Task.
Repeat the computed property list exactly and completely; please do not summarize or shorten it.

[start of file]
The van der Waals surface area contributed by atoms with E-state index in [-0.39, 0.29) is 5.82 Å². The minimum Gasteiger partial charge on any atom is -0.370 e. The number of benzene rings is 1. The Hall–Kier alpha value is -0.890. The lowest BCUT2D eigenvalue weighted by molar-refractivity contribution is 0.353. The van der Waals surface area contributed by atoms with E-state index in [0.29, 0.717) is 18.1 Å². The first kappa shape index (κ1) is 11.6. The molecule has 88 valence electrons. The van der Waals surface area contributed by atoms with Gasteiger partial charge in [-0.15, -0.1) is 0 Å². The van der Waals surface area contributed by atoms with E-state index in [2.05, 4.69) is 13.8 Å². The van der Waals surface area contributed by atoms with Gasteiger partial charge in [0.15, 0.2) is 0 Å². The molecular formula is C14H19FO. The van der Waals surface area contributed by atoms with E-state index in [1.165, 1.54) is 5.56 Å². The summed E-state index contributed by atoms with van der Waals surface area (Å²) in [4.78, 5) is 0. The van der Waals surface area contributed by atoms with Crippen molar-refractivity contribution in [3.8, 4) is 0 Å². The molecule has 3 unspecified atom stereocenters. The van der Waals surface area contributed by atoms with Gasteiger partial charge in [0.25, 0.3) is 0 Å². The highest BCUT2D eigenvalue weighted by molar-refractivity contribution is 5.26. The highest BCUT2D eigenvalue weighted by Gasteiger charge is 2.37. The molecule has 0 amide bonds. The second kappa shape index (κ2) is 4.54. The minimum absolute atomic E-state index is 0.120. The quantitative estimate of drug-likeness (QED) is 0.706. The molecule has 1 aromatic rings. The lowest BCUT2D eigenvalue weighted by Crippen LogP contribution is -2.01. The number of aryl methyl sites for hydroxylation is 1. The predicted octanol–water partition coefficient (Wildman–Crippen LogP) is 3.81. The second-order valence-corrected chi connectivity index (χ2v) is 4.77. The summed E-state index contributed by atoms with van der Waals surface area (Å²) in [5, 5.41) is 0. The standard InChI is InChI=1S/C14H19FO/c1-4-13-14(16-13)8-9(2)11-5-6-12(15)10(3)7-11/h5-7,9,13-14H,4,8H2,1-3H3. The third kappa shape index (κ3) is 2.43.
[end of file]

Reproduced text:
The van der Waals surface area contributed by atoms with E-state index in [-0.39, 0.29) is 5.82 Å². The minimum Gasteiger partial charge on any atom is -0.370 e. The number of benzene rings is 1. The Hall–Kier alpha value is -0.890. The lowest BCUT2D eigenvalue weighted by molar-refractivity contribution is 0.353. The van der Waals surface area contributed by atoms with E-state index in [0.29, 0.717) is 18.1 Å². The first kappa shape index (κ1) is 11.6. The molecule has 88 valence electrons. The van der Waals surface area contributed by atoms with Gasteiger partial charge in [-0.15, -0.1) is 0 Å². The van der Waals surface area contributed by atoms with E-state index in [2.05, 4.69) is 13.8 Å². The van der Waals surface area contributed by atoms with Gasteiger partial charge in [0.15, 0.2) is 0 Å². The molecular formula is C14H19FO. The van der Waals surface area contributed by atoms with E-state index in [1.165, 1.54) is 5.56 Å². The summed E-state index contributed by atoms with van der Waals surface area (Å²) in [4.78, 5) is 0. The van der Waals surface area contributed by atoms with Crippen molar-refractivity contribution in [3.8, 4) is 0 Å². The molecule has 3 unspecified atom stereocenters. The van der Waals surface area contributed by atoms with Gasteiger partial charge in [0.25, 0.3) is 0 Å². The highest BCUT2D eigenvalue weighted by molar-refractivity contribution is 5.26. The highest BCUT2D eigenvalue weighted by Gasteiger charge is 2.37. The molecule has 0 amide bonds. The second kappa shape index (κ2) is 4.54. The minimum absolute atomic E-state index is 0.120. The quantitative estimate of drug-likeness (QED) is 0.706. The molecule has 1 aromatic rings. The lowest BCUT2D eigenvalue weighted by Crippen LogP contribution is -2.01. The number of aryl methyl sites for hydroxylation is 1. The predicted octanol–water partition coefficient (Wildman–Crippen LogP) is 3.81. The second-order valence-corrected chi connectivity index (χ2v) is 4.77. The summed E-state index contributed by atoms with van der Waals surface area (Å²) in [5, 5.41) is 0. The standard InChI is InChI=1S/C14H19FO/c1-4-13-14(16-13)8-9(2)11-5-6-12(15)10(3)7-11/h5-7,9,13-14H,4,8H2,1-3H3. The third kappa shape index (κ3) is 2.43.